He continues, and this is a killer, "Unlike the existing portals, who essentially have one revenue source - agents- our aim is to return in loyalty fees more money back to the agents than they ever pay for use of our platform."

Are Rightmove aware, I wonder, whether the fee from agencies is their ONLY source of revenue? Might they not have considered advertising as an additional source of revenue?

"When you advertise your brand, or your client's brand, on Rightmove you're put in front of a huge UK audience which covers a broad demographic and is easily defined by their search habits." - Rightmove.

Seems they have.

What Mr. Bruce is effectively claiming is that the Boomin portal might hopefully be available free - once the up-sell of services by agents has been calculated. Free portals aren't new and don't reset the balance of power in the industry.

Q.  "What did O.T.M get right & wrong?"

A.  "I think the trouble with all the challengers to date is that they have merely replicated what already exists, rather than re-imagining what is possible with the latest technology. They have also lacked the cut-through with the public, failing to appeal to the public en-masse."

If that's the re-imagining for Boomin, if that's the vivid vision, it's pretty lame. Appealing to the public en-masse isn't a claim that would stand the test if applied to Mr. Bruce's previous venture. It might have appealed to those vendors that don't mind what the service looks like so long as it isn't entirely broken. It might have appealed to agents that jump from agency to agency without ever wondering why they can't find a cultural fit. But one thing it didn't do was to appeal to the masses. That exercise looks like repeating itself with the advent of unremarkable T.V ads that have absolutely no message. It will attract the very same people at the lower end of the market who understand price, but not value.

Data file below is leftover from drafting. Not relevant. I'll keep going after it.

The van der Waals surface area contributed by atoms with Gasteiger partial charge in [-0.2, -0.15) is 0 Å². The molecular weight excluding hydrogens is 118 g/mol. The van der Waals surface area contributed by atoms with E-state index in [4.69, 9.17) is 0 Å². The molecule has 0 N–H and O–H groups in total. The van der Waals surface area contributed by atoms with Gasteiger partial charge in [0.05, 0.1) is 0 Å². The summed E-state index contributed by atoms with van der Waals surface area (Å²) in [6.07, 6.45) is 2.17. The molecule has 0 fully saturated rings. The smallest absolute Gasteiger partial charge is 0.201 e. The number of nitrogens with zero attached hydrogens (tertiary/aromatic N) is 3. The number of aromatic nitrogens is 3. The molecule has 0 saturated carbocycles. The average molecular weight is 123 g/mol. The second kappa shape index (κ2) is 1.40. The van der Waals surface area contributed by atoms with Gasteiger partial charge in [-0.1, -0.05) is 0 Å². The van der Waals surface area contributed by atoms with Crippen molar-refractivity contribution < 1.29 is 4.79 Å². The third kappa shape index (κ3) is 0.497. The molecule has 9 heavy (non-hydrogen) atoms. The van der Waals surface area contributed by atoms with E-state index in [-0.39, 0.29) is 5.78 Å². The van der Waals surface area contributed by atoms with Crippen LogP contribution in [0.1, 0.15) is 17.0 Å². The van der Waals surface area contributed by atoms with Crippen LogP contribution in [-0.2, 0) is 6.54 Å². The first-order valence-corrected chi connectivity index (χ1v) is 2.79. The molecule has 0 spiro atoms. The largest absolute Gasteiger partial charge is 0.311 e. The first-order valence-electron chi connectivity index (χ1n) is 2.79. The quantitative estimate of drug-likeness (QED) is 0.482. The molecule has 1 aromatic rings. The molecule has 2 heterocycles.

Q.  "Strong competition is clearly beneficial to consumers in most instances, but doesn't having more property portals - featuring many but not all of the same listings - make it more complicated and less efficient for buyers, sellers and agents?"

A.  "The pips are already squeaking with the winner takes all mentality that has been allowed to perpetuate for so long. 

"I believe passionately in competition" - those were the words said by Mr. Bruce at the start of this article.

And yet now, he infers that a "winner take all mentality has been allowed to perpetuate for so long". As though, it shouldn't!

Logical thought and congruent speech should be the hallmark of any former Lawyer and yet here we have him proclaiming that competition has been perpetuated for portals, yet in the same breath stating that "I believe passionately in competition."

Which is it? I think we should be told the truth.

He continues with an analysis of Rightmove's gross margins - "75 pence in every pound it takes from agents. Five times the margin earned by the most successful agencies in a good year."  Do I detect a hint of jealousy underneath that mask of righteousness?

Much of the article continues with a re-hash of what is considered to be the differentiation and emphasis on the free first year for agents signing up to Boomin.  Does anyone still believe there is such thing as a "Free Meal?"

Agents will pay for it sooner, or later. One way, or another.

Q.  "What was the best piece of advice you have ever been given?"